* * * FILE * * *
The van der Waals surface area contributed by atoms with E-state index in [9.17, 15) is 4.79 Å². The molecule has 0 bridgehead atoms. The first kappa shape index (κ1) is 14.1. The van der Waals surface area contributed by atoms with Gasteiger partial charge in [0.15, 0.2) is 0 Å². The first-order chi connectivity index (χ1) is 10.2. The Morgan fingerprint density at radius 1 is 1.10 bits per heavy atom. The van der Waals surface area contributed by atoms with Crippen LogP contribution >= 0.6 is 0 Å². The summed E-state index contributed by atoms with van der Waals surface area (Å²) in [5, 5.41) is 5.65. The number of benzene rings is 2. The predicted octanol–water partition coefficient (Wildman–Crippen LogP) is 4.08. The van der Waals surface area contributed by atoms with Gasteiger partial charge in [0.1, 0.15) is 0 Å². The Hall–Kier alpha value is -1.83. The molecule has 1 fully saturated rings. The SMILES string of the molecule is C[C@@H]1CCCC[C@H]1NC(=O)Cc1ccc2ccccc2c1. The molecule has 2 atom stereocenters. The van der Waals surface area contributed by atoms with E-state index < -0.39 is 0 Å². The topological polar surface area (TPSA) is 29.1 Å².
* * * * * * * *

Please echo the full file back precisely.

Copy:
The van der Waals surface area contributed by atoms with E-state index in [9.17, 15) is 4.79 Å². The molecule has 0 bridgehead atoms. The first kappa shape index (κ1) is 14.1. The van der Waals surface area contributed by atoms with Gasteiger partial charge in [0.15, 0.2) is 0 Å². The first-order chi connectivity index (χ1) is 10.2. The Morgan fingerprint density at radius 1 is 1.10 bits per heavy atom. The van der Waals surface area contributed by atoms with Crippen LogP contribution >= 0.6 is 0 Å². The summed E-state index contributed by atoms with van der Waals surface area (Å²) in [5, 5.41) is 5.65. The number of benzene rings is 2. The predicted octanol–water partition coefficient (Wildman–Crippen LogP) is 4.08. The van der Waals surface area contributed by atoms with Gasteiger partial charge in [0.1, 0.15) is 0 Å². The Hall–Kier alpha value is -1.83. The molecule has 1 fully saturated rings. The SMILES string of the molecule is C[C@@H]1CCCC[C@H]1NC(=O)Cc1ccc2ccccc2c1. The molecule has 2 atom stereocenters. The van der Waals surface area contributed by atoms with E-state index < -0.39 is 0 Å². The topological polar surface area (TPSA) is 29.1 Å².